EAST WENATCHEE — A little over 1,300 Douglas County residents could become a part of the city of East Wenatchee before the end of the summer.

The East Wenatchee City Council voted 6-1 to approve an agreement with Douglas County to annex four unincorporated county areas. Council member John Sterk was the lone nay vote.

“I have voted no every time the people are eliminated from the process,” Sterk said. “Why don't we put it on a ballot? That, my friends, is the American way.”

East Wenatchee annexation map

Areas in blue are the proposed annexation areas. 

Under recently approved state legislation, governments can annex through an agreement between both parties rather than a vote or petition. Mayor Jerrilea Crawford said the agreement was the city’s attempt to work with the county. 

“This is also an opportunity to allow a revenue sharing so that the county doesn't instantly lose the $700,000 possible sales tax revenue that they get through their car dealerships,” she said, referring to the fact that the agreement states the city will make an annual payment to the county of $375,000 for four years. “It's a way to be a good neighbor.”

Sleiman added that the annexation had been a long and thoughtful process and that she disagreed with Sterk that the decision to annex through agreement rather than a vote was cutting people out of the process.

“I believe that we were elected to represent people so I don't believe people were left out of the process,” Sleiman said. “I know change is difficult and growth is difficult, but all of these areas are within the urban growth boundary and it is expected that cities do grow — that’s kind of the purpose of cities.”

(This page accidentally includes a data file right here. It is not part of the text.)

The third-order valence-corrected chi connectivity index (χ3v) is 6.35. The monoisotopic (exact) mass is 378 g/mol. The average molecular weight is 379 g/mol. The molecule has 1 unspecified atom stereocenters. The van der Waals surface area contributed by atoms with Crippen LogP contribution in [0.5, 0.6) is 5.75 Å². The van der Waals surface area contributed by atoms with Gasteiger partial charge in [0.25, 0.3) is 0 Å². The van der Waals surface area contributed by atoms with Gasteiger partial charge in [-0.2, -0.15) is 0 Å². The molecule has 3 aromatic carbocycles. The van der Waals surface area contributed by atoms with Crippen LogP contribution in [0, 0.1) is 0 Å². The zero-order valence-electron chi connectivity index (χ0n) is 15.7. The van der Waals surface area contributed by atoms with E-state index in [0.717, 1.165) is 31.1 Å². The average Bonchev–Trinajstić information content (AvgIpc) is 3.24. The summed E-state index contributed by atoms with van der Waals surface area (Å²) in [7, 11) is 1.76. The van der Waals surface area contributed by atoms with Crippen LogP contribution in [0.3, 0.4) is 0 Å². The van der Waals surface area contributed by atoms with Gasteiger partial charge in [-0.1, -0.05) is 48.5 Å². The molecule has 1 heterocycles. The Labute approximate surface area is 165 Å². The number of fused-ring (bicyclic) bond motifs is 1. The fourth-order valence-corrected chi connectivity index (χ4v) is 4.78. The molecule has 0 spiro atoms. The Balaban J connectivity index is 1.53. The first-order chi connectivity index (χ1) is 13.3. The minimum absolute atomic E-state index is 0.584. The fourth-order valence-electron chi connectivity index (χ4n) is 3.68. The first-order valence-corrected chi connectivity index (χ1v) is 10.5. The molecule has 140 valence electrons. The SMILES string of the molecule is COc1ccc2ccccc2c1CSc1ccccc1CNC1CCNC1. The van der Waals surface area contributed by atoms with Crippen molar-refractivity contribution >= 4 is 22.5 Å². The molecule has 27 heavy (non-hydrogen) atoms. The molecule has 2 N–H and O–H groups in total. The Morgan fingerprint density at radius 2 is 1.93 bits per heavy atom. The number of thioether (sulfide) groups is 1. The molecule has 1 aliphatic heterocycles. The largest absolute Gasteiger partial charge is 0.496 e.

The annexation now moves to the Douglas County commissioners, who are expected to vote on the matter Tuesday.

Prior to the council’s vote, a number of residents gave public comments on the annexation, most of it negative. During the public hearing, both commissioners and council members expressed surprise that the majority of individuals giving comment were against the annexation.

Some residents expressed worry that becoming a part of the city would mean losing some of what they called perks of living in the county, such as shooting pellet guns or owning chickens.

City Community Development Director Lori Barnett clarified that wouldn’t be the case since the city and county have the same zoning code.

“If you currently have animals, you would continue to have animals,” she said. “Anything that you're doing on your property that is considered to be non-conforming (is) basically grandfathered in.”

Other constants between the city and county include services for fire, parks, animal control, sewer, electricity and water. Changes between the municipalities include

  • A 6% utility tax on electricity, gas and telephone services in the city
  • A $20 license fee to register vehicles in the city
  • Slightly lower property taxes in the city
  • Free recycling in the city but slightly higher garbage rates

Tamarra Hardie, who lives on Julia Court in unincorporated Douglas County, said her biggest concern was that there was no benefit to residents.

“For me as a resident I'm paying more and I don't feel like I'm getting the value (back),” Hardie, expressing concern about the city’s increased revenue from the annexed residents. “What are you using the funds for and how would it benefit us?”

County resident Scott Holman, who lives on 8th Street South East and owns about 8 acres there, said he favored the annexation because he believed it would give him more opportunities to develop his land. A few residents said they had not yet made up their minds about whether they favored the annexation.

The proposed annexation areas include about 622 housing units, some orchards as well as car dealerships like Town Toyota, Town Ford Lincoln and Apple Valley Honda, which would be a significant sales tax revenue increase for the city.

“One of the questions that always comes up is ‘Why would you annex,” Barnett said. “Basically, cities are the logical providers of services. In general, cities are the units of local government most appropriate to provide urban governmental services.”

She added that East Wenatchee does not follow the state and county-wide trend of having more individuals living within city limits than in an unincorporated urban growth area. East Wenatchee only occupies 30% of its urban growth area. Meanwhile Mansfield, Bridgeport, Waterville and Rock Island occupy 43%, 56%, 71% and 90% of their respective urban growth areas.

Sydnee Gonzalez: (509) 661-5216

gonzalez@wenatcheeworld.com or

on Twitter @sydnee_gonzalez

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